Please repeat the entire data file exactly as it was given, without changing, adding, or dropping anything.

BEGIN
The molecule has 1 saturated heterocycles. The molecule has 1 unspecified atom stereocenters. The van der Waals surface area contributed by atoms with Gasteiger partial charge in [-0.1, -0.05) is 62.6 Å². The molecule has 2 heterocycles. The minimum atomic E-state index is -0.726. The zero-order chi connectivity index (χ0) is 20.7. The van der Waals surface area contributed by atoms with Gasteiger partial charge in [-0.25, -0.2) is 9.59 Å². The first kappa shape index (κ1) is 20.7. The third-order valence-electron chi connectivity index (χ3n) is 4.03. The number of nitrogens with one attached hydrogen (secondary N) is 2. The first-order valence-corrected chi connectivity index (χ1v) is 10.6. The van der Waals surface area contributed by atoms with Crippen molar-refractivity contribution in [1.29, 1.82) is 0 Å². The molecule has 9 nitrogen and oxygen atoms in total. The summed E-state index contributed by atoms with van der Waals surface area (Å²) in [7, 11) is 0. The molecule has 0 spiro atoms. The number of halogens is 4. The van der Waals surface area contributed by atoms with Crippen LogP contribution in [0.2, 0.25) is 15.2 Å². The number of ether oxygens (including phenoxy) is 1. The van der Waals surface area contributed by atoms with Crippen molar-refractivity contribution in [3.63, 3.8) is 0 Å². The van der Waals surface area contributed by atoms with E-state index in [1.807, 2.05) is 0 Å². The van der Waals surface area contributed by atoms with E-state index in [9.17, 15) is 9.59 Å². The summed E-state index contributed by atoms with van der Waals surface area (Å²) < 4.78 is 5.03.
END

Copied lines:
The molecule has 1 saturated heterocycles. The molecule has 1 unspecified atom stereocenters. The van der Waals surface area contributed by atoms with Gasteiger partial charge in [-0.1, -0.05) is 62.6 Å². The molecule has 2 heterocycles. The minimum atomic E-state index is -0.726. The zero-order chi connectivity index (χ0) is 20.7. The van der Waals surface area contributed by atoms with Gasteiger partial charge in [-0.25, -0.2) is 9.59 Å². The first kappa shape index (κ1) is 20.7. The third-order valence-electron chi connectivity index (χ3n) is 4.03. The number of nitrogens with one attached hydrogen (secondary N) is 2. The first-order valence-corrected chi connectivity index (χ1v) is 10.6. The van der Waals surface area contributed by atoms with Crippen molar-refractivity contribution in [1.29, 1.82) is 0 Å². The molecule has 9 nitrogen and oxygen atoms in total. The summed E-state index contributed by atoms with van der Waals surface area (Å²) in [7, 11) is 0. The molecule has 0 spiro atoms. The number of halogens is 4. The van der Waals surface area contributed by atoms with Crippen LogP contribution in [0.2, 0.25) is 15.2 Å². The number of ether oxygens (including phenoxy) is 1. The van der Waals surface area contributed by atoms with Crippen molar-refractivity contribution in [3.63, 3.8) is 0 Å². The van der Waals surface area contributed by atoms with E-state index in [1.807, 2.05) is 0 Å². The van der Waals surface area contributed by atoms with E-state index in [9.17, 15) is 9.59 Å². The summed E-state index contributed by atoms with van der Waals surface area (Å²) < 4.78 is 5.03.